The error voltage Ve from summing junction 68 is coupled to a summing junction 86 which receives as a second input a triangle wave from a generator 88. The triangle wave from the generator 88 may have a frequency different than the frequency of the triangle wave from the generator 79 shown in FIG. 6. The output from the summing junction 86 is connected to a comparator 90 which compares the summing junction signal with a reference. The output from the comparator is a pulse-width modulated, or PWM wave which is connected to one input of an AND gate 92.
A second input of the AND gate 92 is connected to the output of a comparator 94 which compares the error voltage Ve with the reference voltage VREF2. The AND gate 92 comprises means for combining the PWM wave with the output of the comparator 94. The AND gate 92 develops a pulse-width modulated wave when the voltage across the buses 40,48 is less than 95% of rated voltage, with the pulse widths being dependent upon the level of the error voltage Ve.
The output from the AND gate 92 is connected through an optical coupler 94 and a drive circuit 96 to the base of the transistor Q1 to control same.
Other techniques for clipping or otherwise limiting the voltage excursion subsequent to time t1 ', such as passive or active means in the filter 46, can alternatively be utilized, if desired.
It should be noted that the transformer 50 may be dispensed with if desired, providing that a suitable means of deriving power from the generator is substituted therefor, such as extra windings disposed within the generator stator.
Referring now to FIG. 8, there is illustrated a pair of curves representing the voltage/current characteristic and the power developed by a particular generator driven at a constant speed and supplied with a particular level of field current. The curves of FIG. 8 will be utilized to illustrate the progression of events as a step load is applied to the output of the generator. In this example, the no load output voltage of the alternator is 100 volts while the full load current is 100 amps.
In general, the alternator must be operated in a region less than the maximum power point, designated PDCMAX, i.e. to the left of the maximum power point shown in FIG. 8. In other words, the current drawn by a load should not exceed approximately 62 amps for the example shown in FIG. 8.
Furthermore, the turns ratio of the transformer 50 is selected so that the voltage coupled across the diode 42 shown in FIG. 4 adds to the voltage at the output of the first rectifier bridge 18 to cause the voltage to be maintained at a desired level. In the instant example, the desired output voltage is 100 volts. The turns ratio is determined empirically as noted below.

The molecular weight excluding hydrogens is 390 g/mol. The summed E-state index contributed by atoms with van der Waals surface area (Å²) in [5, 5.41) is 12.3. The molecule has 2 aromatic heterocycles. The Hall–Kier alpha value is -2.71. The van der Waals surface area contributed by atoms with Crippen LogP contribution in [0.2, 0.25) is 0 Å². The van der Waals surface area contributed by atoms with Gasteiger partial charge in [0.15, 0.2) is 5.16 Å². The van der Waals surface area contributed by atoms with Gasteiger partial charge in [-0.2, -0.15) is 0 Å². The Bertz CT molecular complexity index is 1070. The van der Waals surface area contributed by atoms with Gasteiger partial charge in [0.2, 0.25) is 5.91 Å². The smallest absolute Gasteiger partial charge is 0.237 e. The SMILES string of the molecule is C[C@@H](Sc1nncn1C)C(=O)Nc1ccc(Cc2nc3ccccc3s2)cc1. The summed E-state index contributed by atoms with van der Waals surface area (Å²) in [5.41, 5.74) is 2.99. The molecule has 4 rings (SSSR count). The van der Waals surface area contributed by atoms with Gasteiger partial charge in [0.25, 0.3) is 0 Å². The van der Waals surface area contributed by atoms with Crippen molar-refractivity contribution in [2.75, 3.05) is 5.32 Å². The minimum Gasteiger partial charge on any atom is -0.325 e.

Assume, for example, that a 5 ohm load is connected in a stepwise fashion at a time t=t0 to the output of the generator whose characteristics are shown in FIG. 8. In the absence of circuitry to maintain the output voltage at a constant level, the output voltage will drop following time t0 to some particular value less than the desired value. The actual voltage to which the output will drop is determined by an iterative technique utilizing the curve shown in FIG. 8.
The first step in the iteration is to select a reasonable value to which it is expected the voltage at the output of the generator will drop. For example, assume that the voltage will drop to 80 volts, in which case the current through the load should equal 80/5=16 amps. With reference to the voltage/current curve of FIG. 8, at an output voltage of 80 volts the machine develops 29 amps of load current. This value of load current does not approximate the calculated value of 16 amps and hence a different value for the machine output voltage immediately following the application of the step load must be assumed.
Next, assume that the voltage at the output of the generator drops to 90 volts. The output current should, therefore, be 90 volts/5 ohms=18 amps. An inspection of FIG. 8 indicates that at 90 volts output the current is approximately 14 amps. Again, the value for the output current obtained from the curve is substantially different from the calculated value. Accordingly, a still further estimate of the output voltage must be attempted.
Assume that the output voltage of the generator drops to 88 volts following application of the 5 ohm step load. The output current should therefore be 88 volts÷5 ohms=17.6 amps, which closely approximates the value obtained from the curve of FIG. 8. Hence, immediately after time t0, and before the transistor Q1 is turned on, the voltage across the buses 40,48 drops to approximately 88 volts. Since 88 volts is less than 95% of the desired output voltage of 100 volts, the voltage regulator 56 instructs the transistor control 64 to turn on the transistor Q1 to in turn couple the supplementary DC power across the diode 42. This action in turn causes the output voltage of the machine to drop still more due to the additional load which includes the transformer 50, the second rectifier 52 and the transistor Q1.
At rated voltage of 100 volts, the output power of the machine is (100)2 /5 ohms=2000 watts. Referring to the power curve of FIG. 8, at 2000 watts output power, the output voltage of the machine is approximately 84 volts. Hence, 16 volts must be supplied by the transformer 50 in order to develop 100 volts to be delivered to the filter 46. The turns ratio of the transformer 60 must therefore be 84/16 in order to obtain the required output voltage. The energization of the transistor Q1 results in a further drop of 4 volts beyond the initial voltage drop due to the load application with an increase in load current of approximately 6 amps (i.e. 23.5 amps at 84 volts output as obtained from the graph of FIG. 8 minus 17.6 amps previously calculated).
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|U.S. Classification||363/70, 363/46, 363/89, 363/126|
|International Classification||H02P9/10, G05F1/67, G05F1/10, H02P9/14, H02M7/08|
|Nov 30, 1984||AS||Assignment|
Owner name: SUNDSTRAND CORPORATION, A DE CORP.
Free format text: ASSIGNMENT OF ASSIGNORS INTEREST.;ASSIGNOR:GLENNON, TIMOTHY F.;REEL/FRAME:004332/0501
Effective date: 19841005
|Jun 13, 1990||REMI||Maintenance fee reminder mailed|
|Nov 11, 1990||LAPS||Lapse for failure to pay maintenance fees|
|Jan 22, 1991||FP||Expired due to failure to pay maintenance fee|
Effective date: 19901111